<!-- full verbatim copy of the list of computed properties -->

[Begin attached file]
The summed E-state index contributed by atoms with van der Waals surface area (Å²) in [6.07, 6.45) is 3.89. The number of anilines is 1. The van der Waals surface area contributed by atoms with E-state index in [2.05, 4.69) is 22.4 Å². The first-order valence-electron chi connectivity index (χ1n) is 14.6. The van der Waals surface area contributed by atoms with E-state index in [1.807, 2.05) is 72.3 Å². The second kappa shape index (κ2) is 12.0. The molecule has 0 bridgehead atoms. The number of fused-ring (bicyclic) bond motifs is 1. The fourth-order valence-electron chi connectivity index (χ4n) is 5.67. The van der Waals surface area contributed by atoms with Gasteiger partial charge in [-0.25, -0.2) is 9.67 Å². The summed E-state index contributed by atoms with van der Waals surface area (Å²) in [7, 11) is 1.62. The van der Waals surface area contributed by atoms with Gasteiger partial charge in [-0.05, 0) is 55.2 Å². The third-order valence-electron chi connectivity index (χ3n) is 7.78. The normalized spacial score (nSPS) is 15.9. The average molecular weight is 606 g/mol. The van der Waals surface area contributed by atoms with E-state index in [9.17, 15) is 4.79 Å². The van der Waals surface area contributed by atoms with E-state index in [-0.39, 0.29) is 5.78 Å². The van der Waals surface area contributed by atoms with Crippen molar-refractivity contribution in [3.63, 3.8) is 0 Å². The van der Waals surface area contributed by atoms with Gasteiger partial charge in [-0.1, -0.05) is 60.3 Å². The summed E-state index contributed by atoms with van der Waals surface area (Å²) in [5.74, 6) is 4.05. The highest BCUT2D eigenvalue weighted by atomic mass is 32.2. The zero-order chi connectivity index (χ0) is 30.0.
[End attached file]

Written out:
The summed E-state index contributed by atoms with van der Waals surface area (Å²) in [6.07, 6.45) is 3.89. The number of anilines is 1. The van der Waals surface area contributed by atoms with E-state index in [2.05, 4.69) is 22.4 Å². The first-order valence-electron chi connectivity index (χ1n) is 14.6. The van der Waals surface area contributed by atoms with E-state index in [1.807, 2.05) is 72.3 Å². The second kappa shape index (κ2) is 12.0. The molecule has 0 bridgehead atoms. The number of fused-ring (bicyclic) bond motifs is 1. The fourth-order valence-electron chi connectivity index (χ4n) is 5.67. The van der Waals surface area contributed by atoms with Gasteiger partial charge in [-0.25, -0.2) is 9.67 Å². The summed E-state index contributed by atoms with van der Waals surface area (Å²) in [7, 11) is 1.62. The van der Waals surface area contributed by atoms with Gasteiger partial charge in [-0.05, 0) is 55.2 Å². The third-order valence-electron chi connectivity index (χ3n) is 7.78. The normalized spacial score (nSPS) is 15.9. The average molecular weight is 606 g/mol. The van der Waals surface area contributed by atoms with E-state index in [9.17, 15) is 4.79 Å². The van der Waals surface area contributed by atoms with E-state index in [-0.39, 0.29) is 5.78 Å². The van der Waals surface area contributed by atoms with Crippen molar-refractivity contribution in [3.63, 3.8) is 0 Å². The van der Waals surface area contributed by atoms with Gasteiger partial charge in [-0.1, -0.05) is 60.3 Å². The summed E-state index contributed by atoms with van der Waals surface area (Å²) in [5.74, 6) is 4.05. The highest BCUT2D eigenvalue weighted by atomic mass is 32.2. The zero-order chi connectivity index (χ0) is 30.0.